Grads from Ontario schools live out their dreams

Exciting careers can start close to home and to prove it, Metro trackeddown some of Canada’s most successful graduates doing careers they love.

 

Exciting careers can start close to home and to prove it, Metro tracked down some of Canada’s most successful graduates doing careers they love.

Jon Cassar, Algonquin College
Emmy-award winning director and executive producer Jon Cassar is perhaps best known for directing and producing the first seven seasons of the hit television show 24. He received an Emmy Award for his directing work on the show in 2006, and says his career has really been the stuff of dreams.

 

“My life has been very much like the TV shows and films that I make — it’s been like a dream that essentially came true,” Cassar said.

 

Cassar, 52, graduated from Algonquin’s Radio and TV Broadcasting program in 1983 and says his experiences at the school have stayed with him all his life.

 

“Some of the teachers are still the same ones as when I was there, and many people that are still in the business are some of the very best friends that graduated with me,” he said.

Kristel Guthrie, University of Toronto
A graduate of U of T’s Bloomberg Faculty of Nursing, 28-year-old Kristel Guthrie created IMAGINE, Toronto’s first student-run medical clinic to provide health care to homeless and lower-income patients in need. The clinic features students from a variety of medical programs providing holistic health care under the supervision of professional physicians. Guth­rie, who loves giving back to the community, also works for COTA Health, which provides health care for adults with mental illnesses.


“The idea of giving health care access to marginalized populations is a big part of why I became a nurse in the first place,” Guthrie said.

Robert J. Sawyer, Ryerson University
Sci-fi author and futurist Robert J. Sawyer is the only Canadian — and one of only seven writers in history — to win all three of the world’s top prizes for best science fiction novel of the year. A graduate of Ryerson’s Radio and Television Arts program in 1982, Sawyer, 49, says that while he never planned to be an on-camera personality, he took the storytelling skills he learned in the program to heart.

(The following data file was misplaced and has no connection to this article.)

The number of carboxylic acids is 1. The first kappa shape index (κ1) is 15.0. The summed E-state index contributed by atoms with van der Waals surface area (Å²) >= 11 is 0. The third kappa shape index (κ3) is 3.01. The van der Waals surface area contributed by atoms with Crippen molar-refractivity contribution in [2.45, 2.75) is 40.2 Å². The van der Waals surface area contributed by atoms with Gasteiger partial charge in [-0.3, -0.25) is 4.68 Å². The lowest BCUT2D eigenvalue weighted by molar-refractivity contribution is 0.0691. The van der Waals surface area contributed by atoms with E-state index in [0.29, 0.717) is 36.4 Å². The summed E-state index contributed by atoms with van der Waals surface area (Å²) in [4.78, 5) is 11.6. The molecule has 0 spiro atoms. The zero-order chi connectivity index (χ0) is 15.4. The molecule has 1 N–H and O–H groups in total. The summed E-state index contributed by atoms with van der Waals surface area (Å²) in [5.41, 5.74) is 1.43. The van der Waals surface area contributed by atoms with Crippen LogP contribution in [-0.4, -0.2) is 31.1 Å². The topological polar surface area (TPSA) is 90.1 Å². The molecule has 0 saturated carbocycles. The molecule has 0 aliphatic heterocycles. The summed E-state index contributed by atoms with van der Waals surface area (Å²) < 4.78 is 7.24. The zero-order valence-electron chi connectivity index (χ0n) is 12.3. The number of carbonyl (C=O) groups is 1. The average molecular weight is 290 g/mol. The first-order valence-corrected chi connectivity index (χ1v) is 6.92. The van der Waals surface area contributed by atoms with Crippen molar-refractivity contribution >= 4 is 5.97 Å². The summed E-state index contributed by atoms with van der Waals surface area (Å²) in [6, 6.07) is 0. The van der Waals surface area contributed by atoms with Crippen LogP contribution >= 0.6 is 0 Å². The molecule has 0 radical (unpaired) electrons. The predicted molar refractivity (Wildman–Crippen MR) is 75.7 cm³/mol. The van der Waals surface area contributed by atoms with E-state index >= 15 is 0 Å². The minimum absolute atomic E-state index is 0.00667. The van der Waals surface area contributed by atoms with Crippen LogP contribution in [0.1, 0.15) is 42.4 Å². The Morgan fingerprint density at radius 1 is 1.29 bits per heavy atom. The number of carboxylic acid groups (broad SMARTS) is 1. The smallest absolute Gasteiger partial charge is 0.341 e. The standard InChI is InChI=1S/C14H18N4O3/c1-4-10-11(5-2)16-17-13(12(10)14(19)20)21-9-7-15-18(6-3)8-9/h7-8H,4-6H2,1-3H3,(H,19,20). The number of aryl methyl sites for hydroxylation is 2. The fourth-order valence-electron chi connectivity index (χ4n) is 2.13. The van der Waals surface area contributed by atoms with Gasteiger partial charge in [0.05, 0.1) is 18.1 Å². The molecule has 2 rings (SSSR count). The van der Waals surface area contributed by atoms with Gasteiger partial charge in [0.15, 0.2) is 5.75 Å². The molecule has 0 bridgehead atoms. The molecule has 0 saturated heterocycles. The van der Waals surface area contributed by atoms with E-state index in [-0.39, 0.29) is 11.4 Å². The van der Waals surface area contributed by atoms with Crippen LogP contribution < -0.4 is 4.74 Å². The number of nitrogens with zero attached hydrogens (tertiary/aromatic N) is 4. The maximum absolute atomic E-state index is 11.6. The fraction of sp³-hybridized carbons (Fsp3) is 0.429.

“Even though I didn’t want to be on-air, I was very interested in the art of storytelling,” he said. “I learned how one structures a story. The lesson is that any education is useful because the skills are often adaptable to any arena.”

Elliott Chun, Humber College
Just five years since graduating from Humber’s Public Relations Post Graduate Certificate program, 29-year-old Elliott Chun heads up public relations for Canada’s largest electronics retailer, Future Shop. As communications manager, Chun manages PR for 144 stores, blogs about new gadgets from trade shows, and checks over every press release before it goes out. A true gadget guy, he relishes the excitement of his career.


“I have a love of technology and gadgets and now having the opportunity to be immersed in my work is awesome. There’s never a dull moment,” Chun said.

Matthew Bamsey, Carleton University
Starships and spacewalks are Matthew Bamsey’s thing, so it was only natural for the 29-year-old to seek out work at the Canadian Space Agency. After graduating from Carleton’s Aerospace Engineering program in 2004, he was selected by the CSA for it’s National Astronaut Recruitment Campaign. He made the finals; while he didn’t get chosen for the program, he now works for the CSA as a researcher, working to make longer trips — such as an outing to Mars — possible with advances in food, air and water transportation.


“We’re lucky here in Canada to have such a great program and such exciting projects that are going to push our science and technology further,” he said.

 
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